CS 1440 Lab 2

## Activity 2-5: IF and IF-ELSE Statements

### Activity Procedure

Conditional execution
The order in which statements are executed is the flow of control. So far in the programs you have written, each and every statement you write gets executed one after the other. To write more sophisticated programs, we will need to alter this sequential flow of control.Sometimes you may need your program to decide to execute one statement and not another. The IF-ELSE statement provides this branching capability.

IF-ELSE Statement basics

Sometimes it is necessary to have a program choose one of two alternatives, depending on some condition. For example, suppose your program has to output the larger of two integers, x or y. Well, if x is the larger value your C++ output statement would look like:

cout << "The largest value is " << x;

And if y is the larger value your C++ output statement would look like:

cout << "The largest value is " << y;

The problem then becomes how to make the program decide which of these statements to execute (based on the values of x and y)?

The IF-ELSE statement to the rescue!

Here is the C++ statement to do exactly what we want:

if (x > y)

cout << "The largest value is " << x;
else
cout << "The largest value is " << y;

IF-ELSE Statement syntax

The basic syntax of the C++ IF-ELSE statement is:

if (Logical_Expression)
Yes_Statement
else
No_Statement

The two embedded statements may be any executable statements. The Logical-Expression is some test that can be checked to see if it is true or false. The Logical-Expression in our example was:

x > y

When the program reaches an IF-ELSE statement, exactly one of the two embedded statements are executed. If the Logical-Expression is true then Yes_Statement is executed; if the Logical-Expressionis false then the No_Statement is executed. Every IF-ELSE statement must have a Logical_Expression so let's talk a little about logical expressions.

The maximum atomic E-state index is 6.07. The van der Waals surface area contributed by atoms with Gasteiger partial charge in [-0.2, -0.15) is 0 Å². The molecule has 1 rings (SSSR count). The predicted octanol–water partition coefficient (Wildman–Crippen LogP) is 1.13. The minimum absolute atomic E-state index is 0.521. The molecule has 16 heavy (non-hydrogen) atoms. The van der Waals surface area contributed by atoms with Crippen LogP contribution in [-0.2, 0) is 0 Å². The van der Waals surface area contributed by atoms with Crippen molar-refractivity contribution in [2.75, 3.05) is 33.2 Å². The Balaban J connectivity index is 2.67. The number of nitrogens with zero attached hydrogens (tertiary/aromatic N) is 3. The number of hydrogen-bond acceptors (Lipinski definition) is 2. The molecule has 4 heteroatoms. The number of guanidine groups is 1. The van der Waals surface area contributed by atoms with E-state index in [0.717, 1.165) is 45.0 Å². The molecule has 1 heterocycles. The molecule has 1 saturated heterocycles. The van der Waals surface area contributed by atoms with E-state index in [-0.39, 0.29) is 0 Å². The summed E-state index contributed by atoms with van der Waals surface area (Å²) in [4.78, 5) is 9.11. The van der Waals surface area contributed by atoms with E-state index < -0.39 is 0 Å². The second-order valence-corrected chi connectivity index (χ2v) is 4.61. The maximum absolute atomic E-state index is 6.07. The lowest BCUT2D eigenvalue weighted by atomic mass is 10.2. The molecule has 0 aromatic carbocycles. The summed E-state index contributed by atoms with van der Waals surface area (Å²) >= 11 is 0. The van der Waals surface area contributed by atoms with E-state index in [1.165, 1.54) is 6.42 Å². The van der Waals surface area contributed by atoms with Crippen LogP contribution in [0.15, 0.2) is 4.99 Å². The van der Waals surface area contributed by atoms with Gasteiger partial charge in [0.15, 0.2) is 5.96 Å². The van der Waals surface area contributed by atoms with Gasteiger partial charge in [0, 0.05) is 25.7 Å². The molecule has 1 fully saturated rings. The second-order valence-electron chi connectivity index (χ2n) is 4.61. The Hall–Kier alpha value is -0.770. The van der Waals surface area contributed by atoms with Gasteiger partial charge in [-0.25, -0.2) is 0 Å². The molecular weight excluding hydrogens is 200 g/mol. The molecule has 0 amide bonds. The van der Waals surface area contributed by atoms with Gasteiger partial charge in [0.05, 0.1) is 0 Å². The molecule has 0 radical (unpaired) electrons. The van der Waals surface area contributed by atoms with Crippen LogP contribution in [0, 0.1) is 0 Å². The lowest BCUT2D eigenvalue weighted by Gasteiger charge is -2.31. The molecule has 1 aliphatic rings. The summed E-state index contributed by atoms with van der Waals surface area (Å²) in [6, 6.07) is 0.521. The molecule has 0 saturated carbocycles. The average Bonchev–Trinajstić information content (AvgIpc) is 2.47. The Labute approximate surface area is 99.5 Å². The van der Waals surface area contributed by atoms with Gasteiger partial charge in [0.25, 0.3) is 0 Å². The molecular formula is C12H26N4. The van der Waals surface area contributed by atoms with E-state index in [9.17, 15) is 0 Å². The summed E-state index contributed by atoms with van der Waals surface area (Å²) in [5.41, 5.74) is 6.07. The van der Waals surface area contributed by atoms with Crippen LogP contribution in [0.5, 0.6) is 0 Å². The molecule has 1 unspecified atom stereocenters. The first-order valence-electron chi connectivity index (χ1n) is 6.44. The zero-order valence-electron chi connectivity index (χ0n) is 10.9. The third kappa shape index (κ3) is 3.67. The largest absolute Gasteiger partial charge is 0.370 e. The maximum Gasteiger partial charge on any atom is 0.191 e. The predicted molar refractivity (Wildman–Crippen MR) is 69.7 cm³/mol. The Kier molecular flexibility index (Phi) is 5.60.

A simpler variation of the IF-ELSE statement is when you don't want to do anything in the No_Statement. In this situation the else part can be omitted altogether. For example, to abort if there is a malfunction detected.

if (Logical_Expression)
Yes_Statement

A more complicated variation of the IF-ELSE statement is when you need to execute more than one statement based on the logical expression. In this case the Yes_Statement and/or the No_Statement can be a compound statement. A compound statement is a list of statements enclosed in a pair of braces. A compound statement is treated as a single statement by C++ and can be used anywhere that a single statement can be used.

if (Logical_Expression)
{
Yes_Statement_1
Yes_Statement_2
. . .
Yes_Statement_Last
}
else
{
No_Statement_1
No_Statement_2
. . .
No_Statement_Last
}